Tornado Damages FAQ -dup
We are getting many questions on the typical restoration process from tornado damage. Here are a few responses to the most frequently asked questions:
All the siding in the front is gone, will the company replace the all the siding on the house?
If covered for the loss, your insurance company is typically responsible to replace only the damaged section and will attempt to match the existing siding. If this cannot be done then it will be reviewed further by the Adjuster.
Tree removal? A Tree fell onto my house, is removal cost covered? What about all other tree and branch debris that is in my yard (did not fall on structure) – is this covered? Is full disposal covered or only to the end for the homeowners lane?
Most insurance policies do not respond to trees that come down by wind including damaged trees in non-tornado situations. Each company may handle tree damage slightly differently, but when a tree falls onto your dwelling, fence or other structure, the insurance company will cover the cost to remove the tree from the structure and place it on the ground. Insurance companies generally do not remove the tree from the property or cut down any damaged tree(s) or cover the expense to have this work done. For specifics, we recommend you refer to your insurance policy.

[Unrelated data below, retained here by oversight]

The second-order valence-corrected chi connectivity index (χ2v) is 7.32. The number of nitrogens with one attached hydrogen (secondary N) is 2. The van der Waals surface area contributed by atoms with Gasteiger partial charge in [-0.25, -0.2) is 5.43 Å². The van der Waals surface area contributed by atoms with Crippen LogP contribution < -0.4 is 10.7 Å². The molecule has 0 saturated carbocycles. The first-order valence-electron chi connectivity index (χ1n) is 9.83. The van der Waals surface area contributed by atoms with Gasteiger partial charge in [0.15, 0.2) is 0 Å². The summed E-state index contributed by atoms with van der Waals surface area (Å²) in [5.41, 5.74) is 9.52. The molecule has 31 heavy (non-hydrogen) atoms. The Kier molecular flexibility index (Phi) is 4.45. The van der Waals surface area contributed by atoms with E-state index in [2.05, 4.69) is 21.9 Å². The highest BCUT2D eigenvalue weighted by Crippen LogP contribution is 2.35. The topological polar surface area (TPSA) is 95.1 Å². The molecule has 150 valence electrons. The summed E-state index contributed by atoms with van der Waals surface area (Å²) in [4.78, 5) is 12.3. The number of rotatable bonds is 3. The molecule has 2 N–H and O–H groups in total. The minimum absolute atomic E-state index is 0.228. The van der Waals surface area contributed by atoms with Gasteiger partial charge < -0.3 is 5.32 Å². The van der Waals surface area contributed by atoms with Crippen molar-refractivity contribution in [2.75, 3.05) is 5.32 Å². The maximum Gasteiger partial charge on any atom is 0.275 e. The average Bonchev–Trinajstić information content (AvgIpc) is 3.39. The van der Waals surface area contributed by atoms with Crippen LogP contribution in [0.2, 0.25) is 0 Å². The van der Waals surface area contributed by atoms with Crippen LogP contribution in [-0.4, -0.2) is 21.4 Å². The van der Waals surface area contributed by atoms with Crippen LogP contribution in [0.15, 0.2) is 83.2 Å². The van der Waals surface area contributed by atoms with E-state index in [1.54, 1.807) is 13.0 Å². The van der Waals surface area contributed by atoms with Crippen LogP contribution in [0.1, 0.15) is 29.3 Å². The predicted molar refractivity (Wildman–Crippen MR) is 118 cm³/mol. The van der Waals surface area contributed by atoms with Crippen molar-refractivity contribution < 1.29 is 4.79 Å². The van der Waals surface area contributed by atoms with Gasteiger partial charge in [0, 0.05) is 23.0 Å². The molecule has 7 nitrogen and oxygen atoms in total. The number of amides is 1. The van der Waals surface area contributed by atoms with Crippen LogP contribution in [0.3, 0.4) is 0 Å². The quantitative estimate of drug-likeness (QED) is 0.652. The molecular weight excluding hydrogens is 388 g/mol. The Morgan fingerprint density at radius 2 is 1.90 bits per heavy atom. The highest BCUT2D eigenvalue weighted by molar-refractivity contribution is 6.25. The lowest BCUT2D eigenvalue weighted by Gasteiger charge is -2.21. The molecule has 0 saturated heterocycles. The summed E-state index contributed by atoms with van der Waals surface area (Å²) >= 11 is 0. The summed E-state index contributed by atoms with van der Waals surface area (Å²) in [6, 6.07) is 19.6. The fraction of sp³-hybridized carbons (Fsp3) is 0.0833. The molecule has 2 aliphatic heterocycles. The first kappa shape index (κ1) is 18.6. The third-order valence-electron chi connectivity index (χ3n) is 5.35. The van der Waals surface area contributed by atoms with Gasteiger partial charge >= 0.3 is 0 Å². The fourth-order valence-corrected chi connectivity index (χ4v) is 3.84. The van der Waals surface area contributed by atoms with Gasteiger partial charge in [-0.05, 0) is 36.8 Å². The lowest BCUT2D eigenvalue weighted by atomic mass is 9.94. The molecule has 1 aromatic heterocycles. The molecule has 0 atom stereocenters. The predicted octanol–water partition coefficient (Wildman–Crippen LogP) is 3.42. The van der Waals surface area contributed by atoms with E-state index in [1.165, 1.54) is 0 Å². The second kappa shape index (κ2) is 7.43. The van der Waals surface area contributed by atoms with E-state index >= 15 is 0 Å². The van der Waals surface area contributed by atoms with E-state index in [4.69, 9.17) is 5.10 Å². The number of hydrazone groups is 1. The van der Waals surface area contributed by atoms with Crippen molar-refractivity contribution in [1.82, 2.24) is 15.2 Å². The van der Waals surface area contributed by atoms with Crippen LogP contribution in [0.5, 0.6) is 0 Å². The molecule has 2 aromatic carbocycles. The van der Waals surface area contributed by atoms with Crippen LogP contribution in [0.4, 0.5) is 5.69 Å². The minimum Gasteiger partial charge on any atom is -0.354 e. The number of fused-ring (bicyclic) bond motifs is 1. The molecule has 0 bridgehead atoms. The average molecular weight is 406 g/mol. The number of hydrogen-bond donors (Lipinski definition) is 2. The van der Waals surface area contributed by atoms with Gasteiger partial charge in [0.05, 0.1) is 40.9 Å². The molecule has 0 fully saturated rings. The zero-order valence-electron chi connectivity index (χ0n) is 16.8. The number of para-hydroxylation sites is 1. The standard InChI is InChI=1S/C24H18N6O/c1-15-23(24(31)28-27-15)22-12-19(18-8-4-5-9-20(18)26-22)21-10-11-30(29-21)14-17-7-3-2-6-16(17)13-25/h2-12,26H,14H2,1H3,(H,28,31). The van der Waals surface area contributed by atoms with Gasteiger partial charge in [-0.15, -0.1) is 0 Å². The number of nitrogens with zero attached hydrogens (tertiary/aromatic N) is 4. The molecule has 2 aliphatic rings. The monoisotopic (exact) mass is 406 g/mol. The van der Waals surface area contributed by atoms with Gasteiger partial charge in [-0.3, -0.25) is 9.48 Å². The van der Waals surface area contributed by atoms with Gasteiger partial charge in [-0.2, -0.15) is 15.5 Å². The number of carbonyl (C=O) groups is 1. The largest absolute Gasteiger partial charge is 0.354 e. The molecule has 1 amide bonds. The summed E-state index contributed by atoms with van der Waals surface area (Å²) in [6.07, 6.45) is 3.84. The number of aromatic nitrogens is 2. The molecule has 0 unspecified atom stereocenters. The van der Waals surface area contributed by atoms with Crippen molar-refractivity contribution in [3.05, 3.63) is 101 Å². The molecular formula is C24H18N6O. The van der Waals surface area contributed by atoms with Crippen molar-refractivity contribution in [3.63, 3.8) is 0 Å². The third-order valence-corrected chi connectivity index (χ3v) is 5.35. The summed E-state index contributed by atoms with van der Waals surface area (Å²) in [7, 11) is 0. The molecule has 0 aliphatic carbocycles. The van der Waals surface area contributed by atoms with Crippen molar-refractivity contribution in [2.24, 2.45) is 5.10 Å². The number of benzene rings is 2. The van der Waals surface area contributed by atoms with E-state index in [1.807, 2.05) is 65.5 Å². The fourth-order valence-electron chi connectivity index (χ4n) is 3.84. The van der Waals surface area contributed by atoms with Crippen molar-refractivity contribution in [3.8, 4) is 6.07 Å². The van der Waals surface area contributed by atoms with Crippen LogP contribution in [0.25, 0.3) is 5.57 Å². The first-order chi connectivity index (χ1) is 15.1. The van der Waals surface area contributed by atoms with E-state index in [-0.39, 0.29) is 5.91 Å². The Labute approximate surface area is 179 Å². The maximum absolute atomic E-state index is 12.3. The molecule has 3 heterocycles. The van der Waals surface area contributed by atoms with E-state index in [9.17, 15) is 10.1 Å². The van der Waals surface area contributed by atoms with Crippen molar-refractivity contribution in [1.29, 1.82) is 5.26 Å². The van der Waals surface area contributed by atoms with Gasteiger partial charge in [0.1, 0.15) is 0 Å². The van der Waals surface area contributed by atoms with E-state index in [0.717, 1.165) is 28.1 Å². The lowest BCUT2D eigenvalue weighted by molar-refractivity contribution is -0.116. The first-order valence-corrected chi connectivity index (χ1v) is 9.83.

Food spoiled in a freezer?
• Is it covered?
Most insurance companies provide some type of coverage for spoilage from a power outage. We recommend you speak with your insurance broker to review the possibility whether a specific limit applies. For example, some companies have a limit of $1000 while others have no limit.
• If it is covered, does the deductible apply?
With some companies the answer is yes, and others, the answer is no. Historically, some companies have waived deductibles in a catastrophic event, and this may be the case, but at this point we have not heard any decision on this as companies continue to triage and help with the most devastating losses.
• What general advice should we be passing along to our customers?
If you have had a major amount of food damage from your freezer outage, keep records of the food lost, document as much as you can and speak with your insurance broker for advice.